Roses On Noses.

Go ahead. Try it sometime.
Go ahead. Try it sometime.

I dated a vaudevillian magician. Talk about confessions!

This was an astonishing eight years ago, before I got sick, before I got married and divorced, before all of that.

The Magician and I met at the Green Mill Cocktail Lounge, a legendary jazz club here in Chicago. If you are good at jazz, you work a long, long time to get to play at the Mill — all the known greats have done so, all the future greats will. But every Sunday night for the past twenty-five years, the Uptown Poetry Slam takes over the club and it’s “See ya later, jazz, hello, poetry.”

The show’s format includes a half-hour set from a feature performer. The night I met The Magician, he was that act. Usually it’s a poet in the slot, or on rare occasions it’s a music group, but because The Magician was/is a bit of a lyricist and, as he would tell you, a sesquipedalian, (lover of big words) he fit right in and his act was quite popular with the slam crowd. He wore a three-piece suit and he was in his thirties and he had this broad smile and a head of thick black hair and I was smitten. He saw me be a bloodsport poet onstage that night. I saw him pull a Queen of Spades from his shoe. We met and were laughing with each other in under twelve seconds. Et voila: le boyfriend.

One morning months later, I was lounging in his spacious apartment in Logan Square, beaming at him as I watched him rehearse. He was always rehearsing because being good at magic was his profession (it still is.) Magic is all that he does, work-wise, and he’s made his living doing it for over twenty years. I was admiring his dedication and also his jacket and tie; he always wore a jacket and a tie, always. He didn’t own bluejeans. I thought that was so cool.

“Would you like to see something special, Mary?” he asked me. I nodded and clapped and bounced in my seat. Watching magic tricks makes you seven.

He took a rose from his magic case. He kind of shook himself once to loosen up and focus. Then, talking to me sweetly while he moved, he tilted his head back and brought the stem of the rose up to the tip of his nose. That is where he placed it, the tip of the long-stemmed rose, right there on the end of his nose. And then…he let go.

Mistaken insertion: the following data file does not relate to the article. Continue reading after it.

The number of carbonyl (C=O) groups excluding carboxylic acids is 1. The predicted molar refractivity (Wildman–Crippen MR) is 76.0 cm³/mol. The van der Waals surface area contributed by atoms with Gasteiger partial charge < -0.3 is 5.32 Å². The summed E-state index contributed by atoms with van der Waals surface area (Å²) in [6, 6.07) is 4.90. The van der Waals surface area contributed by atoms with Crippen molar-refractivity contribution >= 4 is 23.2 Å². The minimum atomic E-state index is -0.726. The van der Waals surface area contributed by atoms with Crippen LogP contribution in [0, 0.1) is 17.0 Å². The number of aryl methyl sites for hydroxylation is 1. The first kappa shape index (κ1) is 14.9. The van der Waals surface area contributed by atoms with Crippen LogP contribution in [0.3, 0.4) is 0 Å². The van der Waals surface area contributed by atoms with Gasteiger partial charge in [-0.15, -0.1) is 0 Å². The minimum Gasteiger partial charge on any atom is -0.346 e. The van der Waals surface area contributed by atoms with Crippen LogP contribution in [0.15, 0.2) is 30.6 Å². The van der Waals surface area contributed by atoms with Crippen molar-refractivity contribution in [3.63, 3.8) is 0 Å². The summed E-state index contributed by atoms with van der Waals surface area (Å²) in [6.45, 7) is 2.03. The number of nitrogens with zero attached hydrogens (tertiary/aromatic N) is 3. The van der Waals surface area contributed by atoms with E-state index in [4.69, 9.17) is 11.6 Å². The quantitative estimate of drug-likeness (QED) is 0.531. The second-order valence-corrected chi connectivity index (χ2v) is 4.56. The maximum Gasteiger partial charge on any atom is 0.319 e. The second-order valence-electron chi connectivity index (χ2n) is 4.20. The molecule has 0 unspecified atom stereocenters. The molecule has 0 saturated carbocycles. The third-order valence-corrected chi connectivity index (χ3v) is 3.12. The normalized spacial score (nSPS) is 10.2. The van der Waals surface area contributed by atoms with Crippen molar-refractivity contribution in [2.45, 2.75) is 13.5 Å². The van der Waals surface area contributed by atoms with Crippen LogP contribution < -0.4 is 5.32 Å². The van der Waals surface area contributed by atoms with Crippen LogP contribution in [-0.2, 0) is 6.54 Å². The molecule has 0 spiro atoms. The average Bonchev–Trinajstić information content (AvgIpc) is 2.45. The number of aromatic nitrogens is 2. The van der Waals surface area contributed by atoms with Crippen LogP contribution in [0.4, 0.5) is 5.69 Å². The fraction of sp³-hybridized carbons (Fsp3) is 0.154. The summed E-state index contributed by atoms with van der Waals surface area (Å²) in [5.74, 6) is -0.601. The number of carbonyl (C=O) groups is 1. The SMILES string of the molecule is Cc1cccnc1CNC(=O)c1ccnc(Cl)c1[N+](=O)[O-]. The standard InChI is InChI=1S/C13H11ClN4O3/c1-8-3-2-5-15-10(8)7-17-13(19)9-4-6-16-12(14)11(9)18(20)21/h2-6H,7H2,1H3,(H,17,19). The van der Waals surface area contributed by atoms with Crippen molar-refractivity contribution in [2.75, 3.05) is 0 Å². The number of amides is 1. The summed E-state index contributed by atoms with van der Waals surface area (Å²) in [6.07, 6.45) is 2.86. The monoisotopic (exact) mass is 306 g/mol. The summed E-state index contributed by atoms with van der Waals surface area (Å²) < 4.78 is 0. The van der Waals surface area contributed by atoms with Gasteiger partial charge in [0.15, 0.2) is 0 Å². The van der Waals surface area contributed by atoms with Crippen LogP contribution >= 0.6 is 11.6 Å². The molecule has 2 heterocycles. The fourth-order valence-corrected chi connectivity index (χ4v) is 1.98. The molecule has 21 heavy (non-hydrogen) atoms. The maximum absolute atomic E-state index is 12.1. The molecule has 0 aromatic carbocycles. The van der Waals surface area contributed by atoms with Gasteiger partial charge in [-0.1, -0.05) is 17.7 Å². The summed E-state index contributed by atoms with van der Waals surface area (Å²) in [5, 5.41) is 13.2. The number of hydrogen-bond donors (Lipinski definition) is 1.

He was balancing it. I couldn’t believe it. He made microscopic movements to the right, back, left, left, backforward, backright to keep the rose upright, right there on his nose! He had definitely stopped talking. I didn’t even breathe. This was not a fake rose, a trick rose. This was a rose rose, and he was magnificent, like a seal or a cartoon come to life. My boyfriend kept it there for fifteen seconds or so until “ah!” it tipped over and he caught it and bowed deeply.

“Wow,” I said, mouth hanging open. “That was so cool! Do it again! Do it again!” And he did do it again for me and many times after that. But I’ll never forget what he said when I asked him how long it took to be able to do it.

He said it took him about ten years.

“Ten years??” I pictured him practicing tilting his head back every day for ten years. All those roses!

“That’s right. Ten years of daily practice for ten seconds of your enjoyment,” he said with a twinkle in his eye. He turned back to his case and began to put away his tools. I sat and thought about the time it takes to really learn something, the years that we spend to get good at what we do, and how there¬†are no overnight successes. Roses fall off noses for years and years and then, with a pinch of luck, we keep them up there. And someone sees.